The Allegheny Highlands trail will run for 62 miles through woods and small towns, climbing from the terminus of the C&O Canal Towpath at Cumberland along Wills Creek and Jennings Run to Frostburg, then up the eastern flank of Big Savage Mountain. After crossing under the crest of the mountain in a kilometer-long tunnel, it will descend along Flaugherty Run to the Casselman River at Meyersdale, then follow the Casselman to Confluence.
Initial development is concentrating on the Casselman River section. The continuation along Flaugherty Run will follow. The exact routing of the Maryland section is now being negotiated. Since the sections of this trail that are not officially open are officially closed to the public, we give only short descriptions of the future routes.
The Maryland Department of Natural Resources is planning a connection from Cumberland to the Maryland/Pennsylvania state line. They hope to share the right-of-way of the Western Maryland Scenic Railroad for 15 miles to Frostburg, then use the abandoned Western Maryland right-of-way for 5 miles north to the Mason-Dixon line. They are also considering a side trail to Mt Savage.
From the Mason-Dixon Line, the trail will continue for 11 miles on the Western Maryland route to Meyersdale. The major development challenge will be the kilometer-long Big Savage Tunnel, which takes the trail under the mountain and saves 200 feet of climb. Emerging from the woods at Deal, it will descend along Flaugherty Run to Meyersdale.
The completed trail will follow the Casselman River for 31 miles from Meyersdale to Confluence, where it will connect with the Youghiogheny River Trail. In fall of 1995, the 7 mile section from Rockwood to Garrett and the 7.5-mile section from Rockwood through Markleton to the trestle before Pinkerton Tunnel were complete. This provides a continuous 16.2-mile section, from mile 16.5 nearly to mile 33 of the final trail.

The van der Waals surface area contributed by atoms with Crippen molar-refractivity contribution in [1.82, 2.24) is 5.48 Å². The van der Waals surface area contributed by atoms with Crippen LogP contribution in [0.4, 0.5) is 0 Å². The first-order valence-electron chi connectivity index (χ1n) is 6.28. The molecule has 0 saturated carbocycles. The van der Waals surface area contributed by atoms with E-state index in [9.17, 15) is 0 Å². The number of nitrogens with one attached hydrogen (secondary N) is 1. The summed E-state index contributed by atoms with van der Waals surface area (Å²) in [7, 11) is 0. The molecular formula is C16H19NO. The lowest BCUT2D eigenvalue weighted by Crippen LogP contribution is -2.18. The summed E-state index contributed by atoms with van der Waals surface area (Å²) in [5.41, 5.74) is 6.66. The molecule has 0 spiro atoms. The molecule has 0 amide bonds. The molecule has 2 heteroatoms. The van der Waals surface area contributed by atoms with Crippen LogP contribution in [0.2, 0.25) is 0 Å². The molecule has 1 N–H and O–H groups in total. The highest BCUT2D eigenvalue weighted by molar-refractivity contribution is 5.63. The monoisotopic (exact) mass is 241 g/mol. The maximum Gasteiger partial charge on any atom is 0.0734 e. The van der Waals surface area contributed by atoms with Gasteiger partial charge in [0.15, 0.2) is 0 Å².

Trail organization: Hank Parke, Somerset County Rails to Trails Association, 829 North Center Av, Somerset PA 15501, (814) 445-6431, (814) 443-4313 (fax). Membership: $20/year individual or family
The Chesapeake and Ohio Canal Towpath was built between 1828 and 1850, opening progressively from Washington toward Cumberland as sections were completed. This was also the heyday of railroad development, and the C&O Canal competed with the B&O Railroad for both business and right of way. 74 manually-operated lift locks raised the canal from nearly sea level to an elevation of 605 feet at Cumberland.
Warning: The January 1996 flood caused $10-20 million damage to the towpath, and summer repairs were undone by major floods in September 1996. Most of the towpath is technically open, but it may be rough and muddy. Damage is worst close to Washington DC, so the western end will be among the first to reopen. Check before starting a through trip.
Trail organization: Superintendent, C&O Canal National Historical Park, Box 4, Sharpsburg MD 21782, (301) 739-4200
The trail runs along the east bank of Indian Creek, nestled in the valley between Chestnut Ridge and Laurel Ridge. A 5-mile segment from Champion to Indian Head is currently finished. The developed portion of the trail has a variety of surfaces, from crushed limestone to cinders. It has more grades and curves than youd expect from a rail-trail.
Trail organization: Evelyn Dix, Secretary, Salt Lick Township, PO Box 403, Melcroft PA 15462, (412) 455-2866.
Forbes State Forest and the adjacent State Parks (Linn Run, Laurel Mountain, and Laurel Ridge) maintain a network of snowmobile trails and forest service roads though the second-growth forest along Laurel Hill. Much of this network serves as a mountain biking system the rest of the year. Bicycling is allowed only on the designated trails (plus, of course, on roads open to automobiles). Bikes are specifically prohibited on the yellow-blazed Laurel Highlands Hiking Trail, which intersects the PW&S system at several places. Currently, the official mountain biking map shows about 15.4 miles of road (mostly dirt) and 19 miles of motor-free trail open north of the PA Turnpike (I76) and south of US30. These trails are marked to indicate their difficulty as novice, advanced, or expert. Most of the motor-free trails are rough, rocky, and steep -- true mountain biking trails. Most of the wide easy trails are on lightly-traveled roads. This trail system, then, is unlike virtually all the other trails in this guide.